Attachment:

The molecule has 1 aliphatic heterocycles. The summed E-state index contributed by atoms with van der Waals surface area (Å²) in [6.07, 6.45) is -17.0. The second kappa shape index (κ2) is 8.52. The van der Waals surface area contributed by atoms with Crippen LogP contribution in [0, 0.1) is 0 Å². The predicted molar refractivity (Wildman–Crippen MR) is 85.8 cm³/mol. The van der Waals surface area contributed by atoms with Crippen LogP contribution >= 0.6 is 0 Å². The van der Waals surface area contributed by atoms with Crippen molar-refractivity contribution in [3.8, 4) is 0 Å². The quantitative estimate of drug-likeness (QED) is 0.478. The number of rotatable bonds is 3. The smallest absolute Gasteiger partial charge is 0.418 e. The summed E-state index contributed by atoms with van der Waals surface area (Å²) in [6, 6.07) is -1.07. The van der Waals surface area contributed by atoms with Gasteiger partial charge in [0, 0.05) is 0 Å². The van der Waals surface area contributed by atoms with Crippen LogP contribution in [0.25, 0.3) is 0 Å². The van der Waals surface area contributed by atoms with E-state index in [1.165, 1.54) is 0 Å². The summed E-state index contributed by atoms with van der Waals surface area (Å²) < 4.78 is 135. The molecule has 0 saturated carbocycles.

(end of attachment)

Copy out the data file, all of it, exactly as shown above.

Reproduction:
The molecule has 1 aliphatic heterocycles. The summed E-state index contributed by atoms with van der Waals surface area (Å²) in [6.07, 6.45) is -17.0. The second kappa shape index (κ2) is 8.52. The van der Waals surface area contributed by atoms with Crippen LogP contribution in [0, 0.1) is 0 Å². The predicted molar refractivity (Wildman–Crippen MR) is 85.8 cm³/mol. The van der Waals surface area contributed by atoms with Crippen LogP contribution >= 0.6 is 0 Å². The van der Waals surface area contributed by atoms with Crippen molar-refractivity contribution in [3.8, 4) is 0 Å². The quantitative estimate of drug-likeness (QED) is 0.478. The number of rotatable bonds is 3. The smallest absolute Gasteiger partial charge is 0.418 e. The summed E-state index contributed by atoms with van der Waals surface area (Å²) in [6, 6.07) is -1.07. The van der Waals surface area contributed by atoms with Gasteiger partial charge in [0, 0.05) is 0 Å². The van der Waals surface area contributed by atoms with Crippen LogP contribution in [0.25, 0.3) is 0 Å². The van der Waals surface area contributed by atoms with E-state index in [1.165, 1.54) is 0 Å². The summed E-state index contributed by atoms with van der Waals surface area (Å²) < 4.78 is 135. The molecule has 0 saturated carbocycles.